Senior thesis lights the way to promising new sensor technology

Written by
Scott Lyon
Nov. 4, 2019

Undergraduate researchers in electrical engineering have innovated on a new hybrid imaging technology, with potential applications in biomedical sensing, laboratory imaging and short-distance wireless communication.

Alumnus TJ Smith, first author on a paper outlining the team's findings, presented the work at the 2019 IEEE European Solid-State Circuits Conference in Krakow, Poland in September. He was joined by his co-authors and former undergraduate collaborators Anna Broome and Dan Stanley, both of whom are now graduate students at Stanford University. All three researchers graduated from Princeton in 2018.

"The session chairs were surprised that the paper came out of an undergraduate senior thesis," said Kaushik Sengupta, associate professor of electrical engineering and the students' co-adviser. "More so because it was the highest rated paper in the subcommittee." The paper was invited for a journal submission in IEEE Solid-State Circuits Letters.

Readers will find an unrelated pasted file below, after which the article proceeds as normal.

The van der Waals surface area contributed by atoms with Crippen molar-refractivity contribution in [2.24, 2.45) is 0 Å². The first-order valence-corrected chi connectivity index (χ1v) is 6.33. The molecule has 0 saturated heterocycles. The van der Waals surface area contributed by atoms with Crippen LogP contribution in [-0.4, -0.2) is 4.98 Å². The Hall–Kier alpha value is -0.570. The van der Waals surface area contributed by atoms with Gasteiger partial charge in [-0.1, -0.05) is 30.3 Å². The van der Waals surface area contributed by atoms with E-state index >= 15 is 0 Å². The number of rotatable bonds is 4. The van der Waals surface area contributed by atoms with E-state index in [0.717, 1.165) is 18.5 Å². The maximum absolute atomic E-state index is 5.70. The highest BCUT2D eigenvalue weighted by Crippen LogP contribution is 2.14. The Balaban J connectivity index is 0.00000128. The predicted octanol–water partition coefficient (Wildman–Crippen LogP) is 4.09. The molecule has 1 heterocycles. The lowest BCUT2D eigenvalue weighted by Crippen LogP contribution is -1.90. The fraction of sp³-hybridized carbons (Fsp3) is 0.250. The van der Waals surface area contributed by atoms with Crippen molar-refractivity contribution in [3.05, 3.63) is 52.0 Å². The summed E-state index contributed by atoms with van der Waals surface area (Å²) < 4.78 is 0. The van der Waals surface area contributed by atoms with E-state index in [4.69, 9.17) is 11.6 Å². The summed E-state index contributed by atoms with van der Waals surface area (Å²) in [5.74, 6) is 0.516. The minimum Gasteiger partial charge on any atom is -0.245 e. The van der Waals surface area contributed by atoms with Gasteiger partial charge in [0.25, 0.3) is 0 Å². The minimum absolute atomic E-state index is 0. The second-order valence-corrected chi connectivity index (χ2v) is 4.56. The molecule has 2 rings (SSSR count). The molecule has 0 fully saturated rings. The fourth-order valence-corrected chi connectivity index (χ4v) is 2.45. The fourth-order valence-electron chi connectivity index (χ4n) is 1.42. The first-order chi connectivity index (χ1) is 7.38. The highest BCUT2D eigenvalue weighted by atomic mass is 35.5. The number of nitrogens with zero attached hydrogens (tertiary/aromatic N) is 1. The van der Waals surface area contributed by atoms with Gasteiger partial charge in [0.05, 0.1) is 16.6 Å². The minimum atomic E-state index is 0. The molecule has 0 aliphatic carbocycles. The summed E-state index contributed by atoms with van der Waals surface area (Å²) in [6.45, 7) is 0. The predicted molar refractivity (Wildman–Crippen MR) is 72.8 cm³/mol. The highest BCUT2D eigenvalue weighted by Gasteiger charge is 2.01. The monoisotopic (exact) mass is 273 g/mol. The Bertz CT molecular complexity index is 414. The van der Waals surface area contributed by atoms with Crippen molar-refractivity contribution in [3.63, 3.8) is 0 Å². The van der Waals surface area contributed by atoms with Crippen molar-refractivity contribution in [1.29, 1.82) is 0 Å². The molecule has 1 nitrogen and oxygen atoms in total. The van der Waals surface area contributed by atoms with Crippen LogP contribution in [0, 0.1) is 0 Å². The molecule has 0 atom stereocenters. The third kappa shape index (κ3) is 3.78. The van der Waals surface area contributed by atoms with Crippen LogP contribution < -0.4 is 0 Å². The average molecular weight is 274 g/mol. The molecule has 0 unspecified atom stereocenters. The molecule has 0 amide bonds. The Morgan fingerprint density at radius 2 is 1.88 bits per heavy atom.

The team created a system that emits and senses electromagnetic radiation at elusive frequencies between microwaves and infrared light. Because of their ability to effectively "see through" thin layers of material, these terahertz frequencies have wide potential for applications across astronomy, health, security and drug delivery, but engineers have struggled to develop viable solid-state sources for these frequencies.

Smith, Broome and Stanley side-stepped the issue by bringing together solid-state CMOS sensors, typically used with visible and infrared light, and quantum cascade lasers, which tend to operate in the mid-infrared to low-terahertz part of the spectrum. By creating an interface for the two technologies, the team showed that the hybrid system can effectively sense frequencies up to 3.5 terahertz, squarely in the range known as the "terahertz gap." The work also demonstrated how future researchers could leverage a similar system to sense frequencies up to 10 terahertz.

The conference presentation extended a collaboration that began as three senior thesis projects. Gerard Wysocki, associate professor of electrical engineering, also co-advised the project.